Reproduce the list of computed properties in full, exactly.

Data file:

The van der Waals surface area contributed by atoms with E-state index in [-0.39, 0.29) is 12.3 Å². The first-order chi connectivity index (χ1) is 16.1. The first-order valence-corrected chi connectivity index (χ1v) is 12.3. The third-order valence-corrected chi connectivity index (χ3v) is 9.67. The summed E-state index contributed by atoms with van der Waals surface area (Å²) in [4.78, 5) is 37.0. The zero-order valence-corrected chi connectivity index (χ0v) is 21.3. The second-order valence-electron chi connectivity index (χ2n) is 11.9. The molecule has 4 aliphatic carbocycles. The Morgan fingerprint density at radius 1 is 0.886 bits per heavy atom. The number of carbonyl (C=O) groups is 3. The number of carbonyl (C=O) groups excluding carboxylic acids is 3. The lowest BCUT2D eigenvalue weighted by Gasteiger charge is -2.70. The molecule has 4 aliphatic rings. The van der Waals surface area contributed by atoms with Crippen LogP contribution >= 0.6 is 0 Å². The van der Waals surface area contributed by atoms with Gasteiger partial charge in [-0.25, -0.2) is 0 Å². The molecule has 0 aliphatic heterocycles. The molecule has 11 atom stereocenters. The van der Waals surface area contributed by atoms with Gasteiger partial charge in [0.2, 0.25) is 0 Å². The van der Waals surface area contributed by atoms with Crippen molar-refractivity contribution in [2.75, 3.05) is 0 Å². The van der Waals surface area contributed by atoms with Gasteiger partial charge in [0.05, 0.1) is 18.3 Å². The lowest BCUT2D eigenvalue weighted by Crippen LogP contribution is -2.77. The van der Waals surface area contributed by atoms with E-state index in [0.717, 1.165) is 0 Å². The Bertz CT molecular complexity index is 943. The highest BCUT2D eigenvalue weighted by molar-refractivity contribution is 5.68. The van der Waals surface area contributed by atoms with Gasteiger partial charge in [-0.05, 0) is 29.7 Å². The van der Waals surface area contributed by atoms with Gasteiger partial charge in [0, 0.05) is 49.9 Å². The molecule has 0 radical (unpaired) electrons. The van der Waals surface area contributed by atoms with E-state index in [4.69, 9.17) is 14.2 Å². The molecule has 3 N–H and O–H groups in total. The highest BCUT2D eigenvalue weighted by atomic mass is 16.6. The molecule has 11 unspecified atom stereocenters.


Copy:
The van der Waals surface area contributed by atoms with E-state index in [-0.39, 0.29) is 12.3 Å². The first-order chi connectivity index (χ1) is 16.1. The first-order valence-corrected chi connectivity index (χ1v) is 12.3. The third-order valence-corrected chi connectivity index (χ3v) is 9.67. The summed E-state index contributed by atoms with van der Waals surface area (Å²) in [4.78, 5) is 37.0. The zero-order valence-corrected chi connectivity index (χ0v) is 21.3. The second-order valence-electron chi connectivity index (χ2n) is 11.9. The molecule has 4 aliphatic carbocycles. The Morgan fingerprint density at radius 1 is 0.886 bits per heavy atom. The number of carbonyl (C=O) groups is 3. The number of carbonyl (C=O) groups excluding carboxylic acids is 3. The lowest BCUT2D eigenvalue weighted by Gasteiger charge is -2.70. The molecule has 4 aliphatic rings. The van der Waals surface area contributed by atoms with Crippen LogP contribution >= 0.6 is 0 Å². The van der Waals surface area contributed by atoms with Gasteiger partial charge in [-0.25, -0.2) is 0 Å². The molecule has 0 aliphatic heterocycles. The molecule has 11 atom stereocenters. The van der Waals surface area contributed by atoms with Gasteiger partial charge in [0.2, 0.25) is 0 Å². The van der Waals surface area contributed by atoms with Crippen molar-refractivity contribution in [2.75, 3.05) is 0 Å². The van der Waals surface area contributed by atoms with Gasteiger partial charge in [0.05, 0.1) is 18.3 Å². The lowest BCUT2D eigenvalue weighted by Crippen LogP contribution is -2.77. The van der Waals surface area contributed by atoms with E-state index in [0.717, 1.165) is 0 Å². The Bertz CT molecular complexity index is 943. The highest BCUT2D eigenvalue weighted by molar-refractivity contribution is 5.68. The van der Waals surface area contributed by atoms with Gasteiger partial charge in [-0.05, 0) is 29.7 Å². The van der Waals surface area contributed by atoms with Gasteiger partial charge in [0, 0.05) is 49.9 Å². The molecule has 0 radical (unpaired) electrons. The van der Waals surface area contributed by atoms with E-state index in [4.69, 9.17) is 14.2 Å². The molecule has 3 N–H and O–H groups in total. The highest BCUT2D eigenvalue weighted by atomic mass is 16.6. The molecule has 11 unspecified atom stereocenters.